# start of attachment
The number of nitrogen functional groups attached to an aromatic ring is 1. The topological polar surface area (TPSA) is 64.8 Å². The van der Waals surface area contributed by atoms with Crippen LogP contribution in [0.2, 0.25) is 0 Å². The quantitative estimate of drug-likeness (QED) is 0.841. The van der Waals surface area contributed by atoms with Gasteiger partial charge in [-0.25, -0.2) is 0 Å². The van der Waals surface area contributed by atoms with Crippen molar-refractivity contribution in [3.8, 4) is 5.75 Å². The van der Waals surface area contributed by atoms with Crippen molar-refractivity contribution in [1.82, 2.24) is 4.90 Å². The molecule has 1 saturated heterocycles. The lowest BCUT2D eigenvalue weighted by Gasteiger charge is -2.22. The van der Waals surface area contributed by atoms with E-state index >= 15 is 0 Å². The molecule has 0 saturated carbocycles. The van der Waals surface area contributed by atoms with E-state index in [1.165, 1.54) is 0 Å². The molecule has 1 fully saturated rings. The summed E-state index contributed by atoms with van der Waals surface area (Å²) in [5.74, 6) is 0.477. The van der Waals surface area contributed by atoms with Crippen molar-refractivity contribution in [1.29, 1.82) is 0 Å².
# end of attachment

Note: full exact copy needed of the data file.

The number of nitrogen functional groups attached to an aromatic ring is 1. The topological polar surface area (TPSA) is 64.8 Å². The van der Waals surface area contributed by atoms with Crippen LogP contribution in [0.2, 0.25) is 0 Å². The quantitative estimate of drug-likeness (QED) is 0.841. The van der Waals surface area contributed by atoms with Gasteiger partial charge in [-0.25, -0.2) is 0 Å². The van der Waals surface area contributed by atoms with Crippen molar-refractivity contribution in [3.8, 4) is 5.75 Å². The van der Waals surface area contributed by atoms with Crippen molar-refractivity contribution in [1.82, 2.24) is 4.90 Å². The molecule has 1 saturated heterocycles. The lowest BCUT2D eigenvalue weighted by Gasteiger charge is -2.22. The van der Waals surface area contributed by atoms with E-state index >= 15 is 0 Å². The molecule has 0 saturated carbocycles. The van der Waals surface area contributed by atoms with E-state index in [1.165, 1.54) is 0 Å². The molecule has 1 fully saturated rings. The summed E-state index contributed by atoms with van der Waals surface area (Å²) in [5.74, 6) is 0.477. The van der Waals surface area contributed by atoms with Crippen molar-refractivity contribution in [1.29, 1.82) is 0 Å².